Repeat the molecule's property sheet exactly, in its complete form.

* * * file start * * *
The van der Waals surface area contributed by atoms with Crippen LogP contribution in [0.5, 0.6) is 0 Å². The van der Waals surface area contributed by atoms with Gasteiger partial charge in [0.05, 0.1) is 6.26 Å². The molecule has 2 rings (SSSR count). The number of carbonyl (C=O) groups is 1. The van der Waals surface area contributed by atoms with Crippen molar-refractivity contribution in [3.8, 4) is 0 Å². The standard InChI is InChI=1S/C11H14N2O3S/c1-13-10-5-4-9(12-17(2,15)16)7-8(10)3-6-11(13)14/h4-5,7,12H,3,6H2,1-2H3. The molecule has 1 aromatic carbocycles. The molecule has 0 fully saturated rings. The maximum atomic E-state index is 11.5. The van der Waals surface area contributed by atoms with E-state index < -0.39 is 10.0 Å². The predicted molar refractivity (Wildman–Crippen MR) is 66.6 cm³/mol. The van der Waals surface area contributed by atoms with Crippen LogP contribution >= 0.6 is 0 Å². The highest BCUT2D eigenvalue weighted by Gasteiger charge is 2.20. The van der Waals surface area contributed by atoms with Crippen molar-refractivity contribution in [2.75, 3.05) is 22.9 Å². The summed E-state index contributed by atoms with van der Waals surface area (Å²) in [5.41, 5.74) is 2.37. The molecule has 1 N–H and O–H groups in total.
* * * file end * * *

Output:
The van der Waals surface area contributed by atoms with Crippen LogP contribution in [0.5, 0.6) is 0 Å². The van der Waals surface area contributed by atoms with Gasteiger partial charge in [0.05, 0.1) is 6.26 Å². The molecule has 2 rings (SSSR count). The number of carbonyl (C=O) groups is 1. The van der Waals surface area contributed by atoms with Crippen molar-refractivity contribution in [3.8, 4) is 0 Å². The standard InChI is InChI=1S/C11H14N2O3S/c1-13-10-5-4-9(12-17(2,15)16)7-8(10)3-6-11(13)14/h4-5,7,12H,3,6H2,1-2H3. The molecule has 1 aromatic carbocycles. The molecule has 0 fully saturated rings. The maximum atomic E-state index is 11.5. The van der Waals surface area contributed by atoms with E-state index < -0.39 is 10.0 Å². The predicted molar refractivity (Wildman–Crippen MR) is 66.6 cm³/mol. The van der Waals surface area contributed by atoms with Crippen LogP contribution >= 0.6 is 0 Å². The highest BCUT2D eigenvalue weighted by Gasteiger charge is 2.20. The van der Waals surface area contributed by atoms with Crippen molar-refractivity contribution in [2.75, 3.05) is 22.9 Å². The summed E-state index contributed by atoms with van der Waals surface area (Å²) in [5.41, 5.74) is 2.37. The molecule has 1 N–H and O–H groups in total.